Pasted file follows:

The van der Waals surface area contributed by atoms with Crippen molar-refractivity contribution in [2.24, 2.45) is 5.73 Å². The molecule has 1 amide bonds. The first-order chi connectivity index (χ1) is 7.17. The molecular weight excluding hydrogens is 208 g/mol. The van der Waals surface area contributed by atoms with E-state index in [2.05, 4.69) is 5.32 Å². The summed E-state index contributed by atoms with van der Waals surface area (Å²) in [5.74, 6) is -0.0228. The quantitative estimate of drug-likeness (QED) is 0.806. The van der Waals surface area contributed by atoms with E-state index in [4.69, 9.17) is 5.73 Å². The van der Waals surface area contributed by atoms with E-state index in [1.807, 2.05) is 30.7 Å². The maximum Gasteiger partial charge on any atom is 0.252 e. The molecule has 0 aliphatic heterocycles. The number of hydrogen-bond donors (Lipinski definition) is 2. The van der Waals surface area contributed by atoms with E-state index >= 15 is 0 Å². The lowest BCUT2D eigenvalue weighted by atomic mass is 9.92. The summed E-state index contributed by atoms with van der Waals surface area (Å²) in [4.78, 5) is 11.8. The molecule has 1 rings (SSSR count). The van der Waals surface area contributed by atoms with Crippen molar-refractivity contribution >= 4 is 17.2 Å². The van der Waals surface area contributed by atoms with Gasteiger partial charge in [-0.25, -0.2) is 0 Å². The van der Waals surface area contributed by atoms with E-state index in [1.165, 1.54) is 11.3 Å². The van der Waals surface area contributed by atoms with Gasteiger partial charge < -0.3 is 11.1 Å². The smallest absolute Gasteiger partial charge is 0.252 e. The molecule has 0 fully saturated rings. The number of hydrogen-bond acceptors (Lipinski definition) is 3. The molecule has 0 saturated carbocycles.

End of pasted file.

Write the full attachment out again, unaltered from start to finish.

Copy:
The van der Waals surface area contributed by atoms with Crippen molar-refractivity contribution in [2.24, 2.45) is 5.73 Å². The molecule has 1 amide bonds. The first-order chi connectivity index (χ1) is 7.17. The molecular weight excluding hydrogens is 208 g/mol. The van der Waals surface area contributed by atoms with E-state index in [2.05, 4.69) is 5.32 Å². The summed E-state index contributed by atoms with van der Waals surface area (Å²) in [5.74, 6) is -0.0228. The quantitative estimate of drug-likeness (QED) is 0.806. The van der Waals surface area contributed by atoms with E-state index in [4.69, 9.17) is 5.73 Å². The van der Waals surface area contributed by atoms with E-state index in [1.807, 2.05) is 30.7 Å². The maximum Gasteiger partial charge on any atom is 0.252 e. The molecule has 0 aliphatic heterocycles. The number of hydrogen-bond donors (Lipinski definition) is 2. The van der Waals surface area contributed by atoms with E-state index >= 15 is 0 Å². The lowest BCUT2D eigenvalue weighted by atomic mass is 9.92. The summed E-state index contributed by atoms with van der Waals surface area (Å²) in [4.78, 5) is 11.8. The molecule has 1 rings (SSSR count). The van der Waals surface area contributed by atoms with Crippen molar-refractivity contribution >= 4 is 17.2 Å². The van der Waals surface area contributed by atoms with Gasteiger partial charge in [-0.25, -0.2) is 0 Å². The van der Waals surface area contributed by atoms with E-state index in [1.165, 1.54) is 11.3 Å². The van der Waals surface area contributed by atoms with Gasteiger partial charge < -0.3 is 11.1 Å². The smallest absolute Gasteiger partial charge is 0.252 e. The molecule has 0 fully saturated rings. The number of hydrogen-bond acceptors (Lipinski definition) is 3. The molecule has 0 saturated carbocycles.